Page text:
Advanced Technologies

Commercial Generic Bioprocessing Apparatus (CGBA #1 & #2)

Fluids Processing Apparatus (FPA) Fluids Processing Apparatus (FPA) Isothermal Containment Module


The objectives of this experiment were to improve processes used in terrestrial biotechnology or create new biologically-derived products based on the novel scientific insight gained from observing how microgravity affects various functions of living systems. CGBA investigation categories include: protein crystallization, seedling and plant tissue cultures, biomaterials, cell separation, bacterial growth and antibiotic resistance, water purification and biopharmaceutical production.

Shuttle-Mir Missions

The CGBA payload operations were largely automated. Crew operational activities included transfer to and from Mir and regular periodic status checks. The fundamental component of the CGBA is the Fluids Processing Apparatus or FPA. A FPA is a are test-tube like device that allows controlled, sequential mixing of 2 or 3 fluids in a weightless enviroment. The fluids are contained inside a glass barrel and a LexanTM sheath. The fluids are initially kept isolated from each other by rubber septa which can be moved by depressing the plunger mechanism. A bypass in the glass barrel allows the mixing of a fluid into its adjacent chamber. FPAs are housed in the Group Activation Pack (GAP) which was designed to act as a third level of fluid containment and inititate and terminate sample processing. Eight FPAs can fit into a GAP and 8 GAPs can fit into the incubator for a total of 64 FPAs per payload. This payload architecture allowed for a diversity of biological systems to be studied during each mission including protein crystallization, seedling and plant tissue cultures, biomaterials, cell separation, bacterial growth and antibiotic resistance, water purification and biopharmaceutical production. The CGBA was used on the NASA-3 and NASA-6 missions.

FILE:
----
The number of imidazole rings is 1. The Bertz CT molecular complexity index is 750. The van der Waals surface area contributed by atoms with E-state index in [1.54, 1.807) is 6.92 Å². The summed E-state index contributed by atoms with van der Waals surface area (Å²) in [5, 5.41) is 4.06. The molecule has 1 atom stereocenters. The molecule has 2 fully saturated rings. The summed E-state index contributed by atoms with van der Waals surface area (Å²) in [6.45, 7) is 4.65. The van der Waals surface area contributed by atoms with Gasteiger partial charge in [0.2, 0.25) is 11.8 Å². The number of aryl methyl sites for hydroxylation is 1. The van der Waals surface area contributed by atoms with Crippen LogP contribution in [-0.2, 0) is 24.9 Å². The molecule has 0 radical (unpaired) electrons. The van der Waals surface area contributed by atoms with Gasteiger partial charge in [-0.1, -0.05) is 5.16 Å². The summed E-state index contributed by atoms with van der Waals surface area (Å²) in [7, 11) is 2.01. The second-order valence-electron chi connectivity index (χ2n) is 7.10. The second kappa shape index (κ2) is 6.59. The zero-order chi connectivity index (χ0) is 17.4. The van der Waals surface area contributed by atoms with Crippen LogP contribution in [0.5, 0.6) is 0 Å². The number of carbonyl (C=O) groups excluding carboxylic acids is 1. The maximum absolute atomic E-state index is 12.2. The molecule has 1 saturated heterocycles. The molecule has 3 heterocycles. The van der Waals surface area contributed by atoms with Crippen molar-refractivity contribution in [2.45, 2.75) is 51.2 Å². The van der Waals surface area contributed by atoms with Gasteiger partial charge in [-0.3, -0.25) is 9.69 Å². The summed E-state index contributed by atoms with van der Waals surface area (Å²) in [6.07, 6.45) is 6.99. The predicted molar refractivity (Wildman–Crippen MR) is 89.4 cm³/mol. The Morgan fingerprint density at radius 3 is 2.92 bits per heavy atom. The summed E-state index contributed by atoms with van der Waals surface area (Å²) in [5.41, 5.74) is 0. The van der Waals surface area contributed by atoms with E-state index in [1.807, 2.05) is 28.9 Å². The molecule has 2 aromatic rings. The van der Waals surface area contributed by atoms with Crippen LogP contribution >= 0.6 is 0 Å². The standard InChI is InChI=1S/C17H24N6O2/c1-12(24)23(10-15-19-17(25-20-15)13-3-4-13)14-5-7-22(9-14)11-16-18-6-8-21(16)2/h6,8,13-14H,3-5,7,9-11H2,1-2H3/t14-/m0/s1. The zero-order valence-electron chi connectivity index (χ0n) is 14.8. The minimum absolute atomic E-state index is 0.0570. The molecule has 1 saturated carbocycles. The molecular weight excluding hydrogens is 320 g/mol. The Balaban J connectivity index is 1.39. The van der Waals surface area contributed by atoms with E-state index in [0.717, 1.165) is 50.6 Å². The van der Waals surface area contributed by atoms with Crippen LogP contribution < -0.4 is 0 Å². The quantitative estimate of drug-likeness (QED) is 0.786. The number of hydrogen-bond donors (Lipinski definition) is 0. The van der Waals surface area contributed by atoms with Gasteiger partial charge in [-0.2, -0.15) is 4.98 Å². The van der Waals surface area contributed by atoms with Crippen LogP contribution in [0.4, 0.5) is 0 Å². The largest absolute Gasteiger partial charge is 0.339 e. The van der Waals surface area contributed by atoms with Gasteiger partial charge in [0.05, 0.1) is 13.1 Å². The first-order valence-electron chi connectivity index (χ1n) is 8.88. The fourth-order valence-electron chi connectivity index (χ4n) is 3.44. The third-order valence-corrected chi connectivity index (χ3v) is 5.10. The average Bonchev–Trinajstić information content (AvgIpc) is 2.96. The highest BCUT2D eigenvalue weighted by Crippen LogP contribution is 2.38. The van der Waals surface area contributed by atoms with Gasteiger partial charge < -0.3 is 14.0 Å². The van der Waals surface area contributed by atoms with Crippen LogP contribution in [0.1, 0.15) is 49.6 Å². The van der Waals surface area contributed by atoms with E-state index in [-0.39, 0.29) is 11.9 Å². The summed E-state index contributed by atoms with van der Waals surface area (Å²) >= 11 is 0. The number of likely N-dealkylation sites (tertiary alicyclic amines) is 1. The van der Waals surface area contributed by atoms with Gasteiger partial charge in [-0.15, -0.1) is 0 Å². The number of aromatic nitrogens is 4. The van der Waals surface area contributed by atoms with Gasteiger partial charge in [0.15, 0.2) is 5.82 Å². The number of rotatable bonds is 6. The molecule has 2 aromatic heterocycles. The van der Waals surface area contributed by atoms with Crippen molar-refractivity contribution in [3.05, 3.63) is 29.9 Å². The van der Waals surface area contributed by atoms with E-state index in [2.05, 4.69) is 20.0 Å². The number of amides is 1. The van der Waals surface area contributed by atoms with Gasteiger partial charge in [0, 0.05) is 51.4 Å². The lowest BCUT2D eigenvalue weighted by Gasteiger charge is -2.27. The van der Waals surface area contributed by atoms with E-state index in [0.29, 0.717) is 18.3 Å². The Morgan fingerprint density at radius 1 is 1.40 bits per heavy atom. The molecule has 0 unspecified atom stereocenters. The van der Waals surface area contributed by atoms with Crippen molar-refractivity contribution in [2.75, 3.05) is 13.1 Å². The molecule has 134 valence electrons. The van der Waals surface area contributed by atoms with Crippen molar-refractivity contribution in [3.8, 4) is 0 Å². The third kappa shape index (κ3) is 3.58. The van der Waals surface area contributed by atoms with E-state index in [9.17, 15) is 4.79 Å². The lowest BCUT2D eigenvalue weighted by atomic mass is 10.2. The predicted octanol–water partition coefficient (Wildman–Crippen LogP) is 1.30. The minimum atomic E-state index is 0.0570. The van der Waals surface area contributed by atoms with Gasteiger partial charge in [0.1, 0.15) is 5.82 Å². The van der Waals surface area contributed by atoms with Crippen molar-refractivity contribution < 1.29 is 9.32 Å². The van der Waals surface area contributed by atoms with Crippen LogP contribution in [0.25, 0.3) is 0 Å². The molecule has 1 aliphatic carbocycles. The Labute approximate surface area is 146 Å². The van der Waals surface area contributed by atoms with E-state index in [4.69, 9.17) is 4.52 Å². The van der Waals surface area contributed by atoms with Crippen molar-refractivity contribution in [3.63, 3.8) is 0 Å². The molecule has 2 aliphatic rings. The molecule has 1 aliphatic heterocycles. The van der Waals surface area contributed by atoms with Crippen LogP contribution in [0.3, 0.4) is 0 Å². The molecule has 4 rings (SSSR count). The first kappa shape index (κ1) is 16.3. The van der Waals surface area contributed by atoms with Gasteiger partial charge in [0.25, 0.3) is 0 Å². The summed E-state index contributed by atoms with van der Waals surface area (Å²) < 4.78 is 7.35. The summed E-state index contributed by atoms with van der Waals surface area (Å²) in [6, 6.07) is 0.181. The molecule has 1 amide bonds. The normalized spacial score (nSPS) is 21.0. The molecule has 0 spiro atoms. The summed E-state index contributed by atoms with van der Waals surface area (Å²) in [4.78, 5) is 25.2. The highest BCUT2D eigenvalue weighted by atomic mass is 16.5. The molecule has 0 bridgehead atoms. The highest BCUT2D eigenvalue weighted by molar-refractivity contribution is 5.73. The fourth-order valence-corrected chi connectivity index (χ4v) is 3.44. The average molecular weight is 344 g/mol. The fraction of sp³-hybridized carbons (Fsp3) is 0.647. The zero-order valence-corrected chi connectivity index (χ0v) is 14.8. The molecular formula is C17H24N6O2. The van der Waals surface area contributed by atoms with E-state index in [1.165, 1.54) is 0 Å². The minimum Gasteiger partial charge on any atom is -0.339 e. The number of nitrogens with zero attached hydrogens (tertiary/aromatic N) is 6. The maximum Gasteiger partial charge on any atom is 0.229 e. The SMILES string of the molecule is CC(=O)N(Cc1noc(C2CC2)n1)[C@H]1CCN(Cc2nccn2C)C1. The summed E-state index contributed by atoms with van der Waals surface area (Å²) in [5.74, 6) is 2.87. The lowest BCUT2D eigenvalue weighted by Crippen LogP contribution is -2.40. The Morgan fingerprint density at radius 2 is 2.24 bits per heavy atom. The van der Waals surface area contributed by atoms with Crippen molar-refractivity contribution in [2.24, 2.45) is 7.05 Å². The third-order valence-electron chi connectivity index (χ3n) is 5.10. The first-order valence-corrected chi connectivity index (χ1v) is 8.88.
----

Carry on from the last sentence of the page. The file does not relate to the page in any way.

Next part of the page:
High quality lysozyme crystals exhibited approximately half the mosaicity (level of disorder) of the ground crystals grown on NASA-3; 5 techniques and a single very large (~8mm x 8mm) Granulocyte-Colony Stimulating Factor (G-CSF or NeupogenÆ) grown on NASA-6 were used. Oligonucleotide crystals grown in space diffracted to 0.9 Angstrom units compared to the slightly less ordered ground crystal diffraction of 0.95 Angstrom units. Fungal-fighting abilities of plant seedlings were maintained in microgravity. Iodine resistance of Pseudomonas was observed in space. Aquatic plants, invertebrates and microbes were maintained in a closed system with various morphological and metabolic differences noted in space. No clear pattern of postflight antibiotic resistance was noted, but variations between bacteria and antibiotic combinations suggests efflux pump role.

A wide variety of industry-sponsored research projects were supported by the CGBA payload. All are part of an ongoing program that provides commercial scientists with access to space. Each flight experiment represents a specific step in a process intended to open biotechnology opportunities that derive benefit from the unique environment of space. The Mir Phase 1 Program provided many "lessons learned" which have provided researchers a bridging opportunity to evolve investigations from short-duration Shuttle missions into continuous research carried out onboard the ISS.

Earth Benefits
Space flight provides a unique environment for commercial industries to develop new technologies. Microgravity alters biological processes which can be used to increase understanding of diseases, produce plant derived pharmaceutics, improve treatment for diseases, obtain higher quality protein crystals to design more effective drugs, improve methods for purifying waste water, improvements in bioremediation, enhance crop production, and improve the developments of antibiotics.

Articles appearing in -- Spacebound 97 Proceedings, Microgravity Science and Technology and Current Microbiology

Principal Investigators
Louis Stodieck, Ph.D.
University of Colorado at Boulder

Sportiello Tran Korzun Cape Todd Kundrot Redman Doyle Shoham Marchin Urban Hilaire Guikema Li MacCallum Manfredi Juergensmeyer Juergensmeyer Kacena Osslund Villa Heyanga Mahady Wachtel Stoner Clawson

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Page last updated: 07/16/1999

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